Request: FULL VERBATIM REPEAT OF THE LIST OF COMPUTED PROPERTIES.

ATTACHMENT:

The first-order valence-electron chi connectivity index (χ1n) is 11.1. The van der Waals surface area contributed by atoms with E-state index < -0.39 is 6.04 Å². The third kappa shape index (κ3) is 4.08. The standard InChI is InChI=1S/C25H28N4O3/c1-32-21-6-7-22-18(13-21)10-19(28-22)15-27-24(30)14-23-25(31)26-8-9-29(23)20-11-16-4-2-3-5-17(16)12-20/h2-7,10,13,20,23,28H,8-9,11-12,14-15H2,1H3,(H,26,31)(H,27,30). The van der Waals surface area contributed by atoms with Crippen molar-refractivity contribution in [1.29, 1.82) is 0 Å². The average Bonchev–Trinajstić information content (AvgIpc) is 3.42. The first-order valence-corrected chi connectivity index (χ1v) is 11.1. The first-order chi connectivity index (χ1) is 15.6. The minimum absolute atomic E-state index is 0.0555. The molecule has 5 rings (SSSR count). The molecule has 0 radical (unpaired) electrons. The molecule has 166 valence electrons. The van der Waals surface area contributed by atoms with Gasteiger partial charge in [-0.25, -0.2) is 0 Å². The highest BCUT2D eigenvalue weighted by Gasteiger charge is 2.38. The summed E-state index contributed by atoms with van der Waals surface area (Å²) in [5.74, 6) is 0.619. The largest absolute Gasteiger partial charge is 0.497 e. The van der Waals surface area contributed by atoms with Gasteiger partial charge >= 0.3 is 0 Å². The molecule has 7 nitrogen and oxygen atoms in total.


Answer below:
The first-order valence-electron chi connectivity index (χ1n) is 11.1. The van der Waals surface area contributed by atoms with E-state index < -0.39 is 6.04 Å². The third kappa shape index (κ3) is 4.08. The standard InChI is InChI=1S/C25H28N4O3/c1-32-21-6-7-22-18(13-21)10-19(28-22)15-27-24(30)14-23-25(31)26-8-9-29(23)20-11-16-4-2-3-5-17(16)12-20/h2-7,10,13,20,23,28H,8-9,11-12,14-15H2,1H3,(H,26,31)(H,27,30). The van der Waals surface area contributed by atoms with Crippen molar-refractivity contribution in [1.29, 1.82) is 0 Å². The average Bonchev–Trinajstić information content (AvgIpc) is 3.42. The first-order valence-corrected chi connectivity index (χ1v) is 11.1. The first-order chi connectivity index (χ1) is 15.6. The minimum absolute atomic E-state index is 0.0555. The molecule has 5 rings (SSSR count). The molecule has 0 radical (unpaired) electrons. The molecule has 166 valence electrons. The van der Waals surface area contributed by atoms with Gasteiger partial charge in [-0.25, -0.2) is 0 Å². The highest BCUT2D eigenvalue weighted by Gasteiger charge is 2.38. The summed E-state index contributed by atoms with van der Waals surface area (Å²) in [5.74, 6) is 0.619. The largest absolute Gasteiger partial charge is 0.497 e. The van der Waals surface area contributed by atoms with Gasteiger partial charge >= 0.3 is 0 Å². The molecule has 7 nitrogen and oxygen atoms in total.